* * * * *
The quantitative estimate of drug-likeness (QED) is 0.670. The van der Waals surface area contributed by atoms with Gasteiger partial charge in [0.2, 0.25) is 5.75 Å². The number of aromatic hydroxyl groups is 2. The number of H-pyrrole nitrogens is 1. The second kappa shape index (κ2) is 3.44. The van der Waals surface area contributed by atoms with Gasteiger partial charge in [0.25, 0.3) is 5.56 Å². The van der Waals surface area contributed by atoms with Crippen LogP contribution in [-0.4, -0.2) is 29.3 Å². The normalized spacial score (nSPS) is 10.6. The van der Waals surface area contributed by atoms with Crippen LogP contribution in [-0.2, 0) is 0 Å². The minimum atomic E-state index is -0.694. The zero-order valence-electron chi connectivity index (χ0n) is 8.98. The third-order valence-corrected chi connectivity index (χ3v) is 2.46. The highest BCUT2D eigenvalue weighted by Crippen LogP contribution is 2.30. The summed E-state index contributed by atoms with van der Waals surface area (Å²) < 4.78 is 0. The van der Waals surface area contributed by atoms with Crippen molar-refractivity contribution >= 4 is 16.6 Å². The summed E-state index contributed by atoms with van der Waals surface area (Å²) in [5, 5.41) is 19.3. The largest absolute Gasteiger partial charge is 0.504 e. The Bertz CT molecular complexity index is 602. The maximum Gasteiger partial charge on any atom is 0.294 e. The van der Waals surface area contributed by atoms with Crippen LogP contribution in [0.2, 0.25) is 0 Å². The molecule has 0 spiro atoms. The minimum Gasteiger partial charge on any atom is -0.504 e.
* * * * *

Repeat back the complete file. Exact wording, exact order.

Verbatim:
The quantitative estimate of drug-likeness (QED) is 0.670. The van der Waals surface area contributed by atoms with Gasteiger partial charge in [0.2, 0.25) is 5.75 Å². The number of aromatic hydroxyl groups is 2. The number of H-pyrrole nitrogens is 1. The second kappa shape index (κ2) is 3.44. The van der Waals surface area contributed by atoms with Gasteiger partial charge in [0.25, 0.3) is 5.56 Å². The van der Waals surface area contributed by atoms with Crippen LogP contribution in [-0.4, -0.2) is 29.3 Å². The normalized spacial score (nSPS) is 10.6. The van der Waals surface area contributed by atoms with Crippen LogP contribution in [-0.2, 0) is 0 Å². The minimum atomic E-state index is -0.694. The zero-order valence-electron chi connectivity index (χ0n) is 8.98. The third-order valence-corrected chi connectivity index (χ3v) is 2.46. The highest BCUT2D eigenvalue weighted by Crippen LogP contribution is 2.30. The summed E-state index contributed by atoms with van der Waals surface area (Å²) < 4.78 is 0. The van der Waals surface area contributed by atoms with Crippen molar-refractivity contribution >= 4 is 16.6 Å². The summed E-state index contributed by atoms with van der Waals surface area (Å²) in [5, 5.41) is 19.3. The largest absolute Gasteiger partial charge is 0.504 e. The Bertz CT molecular complexity index is 602. The maximum Gasteiger partial charge on any atom is 0.294 e. The van der Waals surface area contributed by atoms with Crippen LogP contribution in [0.2, 0.25) is 0 Å². The molecule has 0 spiro atoms. The minimum Gasteiger partial charge on any atom is -0.504 e.